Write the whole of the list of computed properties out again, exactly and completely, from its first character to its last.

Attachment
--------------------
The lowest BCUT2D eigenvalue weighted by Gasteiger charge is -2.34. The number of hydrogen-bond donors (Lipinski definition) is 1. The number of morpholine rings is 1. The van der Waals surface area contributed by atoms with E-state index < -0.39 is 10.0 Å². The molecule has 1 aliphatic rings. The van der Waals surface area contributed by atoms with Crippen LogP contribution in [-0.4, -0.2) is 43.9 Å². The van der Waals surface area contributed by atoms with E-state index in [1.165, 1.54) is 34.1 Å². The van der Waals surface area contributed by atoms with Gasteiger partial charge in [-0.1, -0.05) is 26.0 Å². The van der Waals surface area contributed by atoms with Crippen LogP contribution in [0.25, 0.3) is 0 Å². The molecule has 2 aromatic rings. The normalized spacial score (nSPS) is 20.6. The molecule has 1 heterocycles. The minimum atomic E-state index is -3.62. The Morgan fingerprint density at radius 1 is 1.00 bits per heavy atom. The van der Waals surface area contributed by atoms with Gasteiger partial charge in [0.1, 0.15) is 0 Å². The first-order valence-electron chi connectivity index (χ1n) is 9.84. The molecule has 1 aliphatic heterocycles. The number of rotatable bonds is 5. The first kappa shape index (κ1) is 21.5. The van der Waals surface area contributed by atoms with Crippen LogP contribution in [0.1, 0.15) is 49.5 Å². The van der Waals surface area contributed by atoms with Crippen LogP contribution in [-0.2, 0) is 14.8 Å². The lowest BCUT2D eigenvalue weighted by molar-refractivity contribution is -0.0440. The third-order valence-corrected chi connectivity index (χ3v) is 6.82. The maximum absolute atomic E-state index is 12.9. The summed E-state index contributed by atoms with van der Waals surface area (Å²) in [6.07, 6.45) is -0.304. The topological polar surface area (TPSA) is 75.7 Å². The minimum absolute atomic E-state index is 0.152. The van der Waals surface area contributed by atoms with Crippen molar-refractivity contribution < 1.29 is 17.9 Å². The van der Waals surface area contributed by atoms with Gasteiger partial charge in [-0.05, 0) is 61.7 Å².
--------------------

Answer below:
The lowest BCUT2D eigenvalue weighted by Gasteiger charge is -2.34. The number of hydrogen-bond donors (Lipinski definition) is 1. The number of morpholine rings is 1. The van der Waals surface area contributed by atoms with E-state index < -0.39 is 10.0 Å². The molecule has 1 aliphatic rings. The van der Waals surface area contributed by atoms with Crippen LogP contribution in [-0.4, -0.2) is 43.9 Å². The van der Waals surface area contributed by atoms with E-state index in [1.165, 1.54) is 34.1 Å². The van der Waals surface area contributed by atoms with Gasteiger partial charge in [-0.1, -0.05) is 26.0 Å². The van der Waals surface area contributed by atoms with Crippen LogP contribution in [0.25, 0.3) is 0 Å². The molecule has 2 aromatic rings. The normalized spacial score (nSPS) is 20.6. The molecule has 1 heterocycles. The minimum atomic E-state index is -3.62. The Morgan fingerprint density at radius 1 is 1.00 bits per heavy atom. The van der Waals surface area contributed by atoms with Gasteiger partial charge in [0.1, 0.15) is 0 Å². The first-order valence-electron chi connectivity index (χ1n) is 9.84. The molecule has 1 aliphatic heterocycles. The number of rotatable bonds is 5. The first kappa shape index (κ1) is 21.5. The van der Waals surface area contributed by atoms with Crippen LogP contribution in [0.1, 0.15) is 49.5 Å². The van der Waals surface area contributed by atoms with Crippen LogP contribution in [-0.2, 0) is 14.8 Å². The lowest BCUT2D eigenvalue weighted by molar-refractivity contribution is -0.0440. The third-order valence-corrected chi connectivity index (χ3v) is 6.82. The maximum absolute atomic E-state index is 12.9. The summed E-state index contributed by atoms with van der Waals surface area (Å²) in [6.07, 6.45) is -0.304. The topological polar surface area (TPSA) is 75.7 Å². The minimum absolute atomic E-state index is 0.152. The van der Waals surface area contributed by atoms with Crippen molar-refractivity contribution < 1.29 is 17.9 Å². The van der Waals surface area contributed by atoms with Gasteiger partial charge in [-0.05, 0) is 61.7 Å².